CHENNAI: Family feuds are always ugly. Even more so, when it is father and son grappling for the reins, and accrued benefits, of a 103-year-old corporate house. Spanning 15 companies and Rs 5,000 crore in turnover—the house traces its lineage back to the pioneer of industry in Tamil Nadu, Raja Sir Annamalai Chettiar. Now throw in a sprawling estate in Chennai city estimated to be worth more than Rs 1,500 crore and several other assets, and it is only a matter of time before trouble comes home to roost.
The Chettinad Group, and the family that controls it, have been in the midst of an extended tussle for dominance and control for several years now. On one side is Raja Annamalai Chettiar’s grandson, 83-year-old M A M Ramaswamy—the ‘Chettiar Raja’. On the other end of the story is the son, the 43-year-old M A M R Muthiah—born Ayyapan and adopted by Ramaswamy and his wife Sigapi Achi in 1995—is the heir to the corporate throne. Ramaswamy has been a public figure in the south. Once estimated by Forbes in 2012 to be the 88th richest man in India, he has been highly visible. He has also been a Rajya Sabha MP on a Janata Dal(S) ticket in 2004.
The centre of power for the Chettinad Group, Chettinad House, saw a midnight drama play out early Sunday (May 24) morning when a pitched battle between the employees and henchmen of father and son erupted when Muthiah’s office in the estate was intruded upon by Ramaswamy’s men. The latest bone of contention between the father and son duo was the issue of 40 dead rats. “There were more than 40 dead rats in the room,” said Ramaswamy, adding, “More than 40 of Muthiah’s men had come into the house and beaten up my servant. They also took photographs of some documents. He has taken 90 per cent of my assets, he wants the rest too. He wants to kill me. He is no longer my son,” he said. According to Muthiah, his men were only reacting to the fact that his father’s men had locked his office. According to sources, this is only the latest of a long series of incidents, most ensuing in the privacy of boardrooms and the family home that has plagued the family controlling the Rs 4000 crore edifice.
The tug of war irrevocably attracted the scrutiny of the larger public in August last year, when M Manuneethi Cholan, the registrar of companies in Chennai, was picked up by the CBI for accepting a Rs 10 lakh bribe from Ramaswamy. The reason? To declare null and void any decision that was to be taken at the Annual General Body Meeting (AGM) of Chettinad Cements that was to be held the next day. “He knew that it was going to be a bad AGM for him,” said one shareholder to The Sunday Standard. The AGM, which Ramaswamy could not attend, defeated a motion to reappoint him to the board and consequently disqualified him from the chairmanship of the flagship of the group.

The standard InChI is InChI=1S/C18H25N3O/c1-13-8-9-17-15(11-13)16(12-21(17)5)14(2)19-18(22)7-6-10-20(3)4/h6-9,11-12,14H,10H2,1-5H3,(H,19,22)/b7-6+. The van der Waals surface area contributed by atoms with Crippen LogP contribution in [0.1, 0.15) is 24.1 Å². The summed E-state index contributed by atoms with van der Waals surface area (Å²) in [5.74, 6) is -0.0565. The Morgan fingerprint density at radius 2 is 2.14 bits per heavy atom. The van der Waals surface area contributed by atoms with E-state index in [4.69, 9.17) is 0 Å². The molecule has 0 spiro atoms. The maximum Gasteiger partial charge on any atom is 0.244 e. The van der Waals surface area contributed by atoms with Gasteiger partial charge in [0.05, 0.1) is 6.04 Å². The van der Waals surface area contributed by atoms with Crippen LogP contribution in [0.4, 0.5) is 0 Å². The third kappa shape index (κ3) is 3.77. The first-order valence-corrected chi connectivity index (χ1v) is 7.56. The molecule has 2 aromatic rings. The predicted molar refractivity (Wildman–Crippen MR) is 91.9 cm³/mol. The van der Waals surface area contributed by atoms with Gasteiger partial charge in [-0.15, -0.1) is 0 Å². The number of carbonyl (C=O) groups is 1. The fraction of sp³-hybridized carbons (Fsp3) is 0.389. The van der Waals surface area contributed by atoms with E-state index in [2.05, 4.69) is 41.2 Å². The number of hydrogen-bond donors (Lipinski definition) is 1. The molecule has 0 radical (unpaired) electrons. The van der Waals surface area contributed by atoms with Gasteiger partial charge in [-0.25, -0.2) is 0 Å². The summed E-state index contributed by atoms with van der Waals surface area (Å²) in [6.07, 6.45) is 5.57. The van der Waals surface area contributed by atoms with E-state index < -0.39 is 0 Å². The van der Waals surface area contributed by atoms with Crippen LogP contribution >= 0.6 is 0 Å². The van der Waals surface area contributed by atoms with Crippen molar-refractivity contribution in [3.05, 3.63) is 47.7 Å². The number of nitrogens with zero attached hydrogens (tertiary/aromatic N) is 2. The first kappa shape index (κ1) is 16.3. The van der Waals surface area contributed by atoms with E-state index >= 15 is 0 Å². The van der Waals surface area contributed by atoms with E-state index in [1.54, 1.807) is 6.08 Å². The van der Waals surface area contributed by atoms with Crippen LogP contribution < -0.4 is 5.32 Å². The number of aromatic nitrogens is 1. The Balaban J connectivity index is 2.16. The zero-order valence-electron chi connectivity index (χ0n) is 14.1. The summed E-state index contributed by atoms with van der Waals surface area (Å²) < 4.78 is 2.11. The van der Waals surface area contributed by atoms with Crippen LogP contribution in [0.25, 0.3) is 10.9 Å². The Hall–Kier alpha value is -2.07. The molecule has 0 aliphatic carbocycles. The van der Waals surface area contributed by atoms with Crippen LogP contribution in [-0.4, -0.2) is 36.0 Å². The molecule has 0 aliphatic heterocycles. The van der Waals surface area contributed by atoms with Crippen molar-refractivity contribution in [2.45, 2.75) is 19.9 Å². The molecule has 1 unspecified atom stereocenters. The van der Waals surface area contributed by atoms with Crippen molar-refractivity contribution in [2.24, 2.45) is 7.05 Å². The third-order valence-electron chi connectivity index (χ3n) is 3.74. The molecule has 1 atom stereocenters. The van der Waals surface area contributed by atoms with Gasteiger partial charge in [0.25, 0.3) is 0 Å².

Ramaswamy’s loss of the chairmanship was only the final nail in his loss of control over the highly diversified conglomerate. “Ever since Muthiah was brought into the management of the group in 1999-2000, he has been running the show and Ramaswamy has only been playing a supporting role,” said an industry insider.
When Ramaswamy’s wife passed away on March 24, 2006, the relation between the father and the son grew worse when Ramaswamy began noticing that Muthiah had brought into his fold several of the top officials of the group’s companies. When taken over by the Tamil Nadu Govenment, Annamalai University, over which Ramaswamy had enjoyed complete control, had a deficit of Rs 272.6 crore and a liability of Rs 238 crore. With no university to divert him, he had begun to take a more active interest in the group and there-in lay the problem.
The primary issue, among a plethora of smaller ones, is reportedly a vast gulf in opinion between the two on how to run the business. Muthiah, in fact, was reported to have recently said that his father would not accept any compromises. The business, according to Muthiah, cannot be run his father’s way.
Shareholders, that The Sunday Standard spoke to, say that Muthiah is a shrewd and canny businessman who has managed to turn a stagnant company around. In 1999, the Chettinad Cements results saw the listed concern seeing a turnover of Rs 600 crore. In 2014, it was close to Rs 4,000 crore. He has also substantially increased the businesses of other group companies including Chettinad Logistics and Power, say sources. Most recently, the group revealed that it has lined up nearly Rs 4,000 crore in investments in cement and logistics. The group has also forayed into health, security services and entered into a 30-year agreement to design, build and operate the terminal at Ennore Port.
Muthiah also has a firm hand on the equity of the group. His wife Geetha controlled holding companies, and he together hold 74 per cent of the group’s equity. Ramaswamy holds only 24 percent. However, sources say that the properties and other assets are still in Ramaswamy’s name.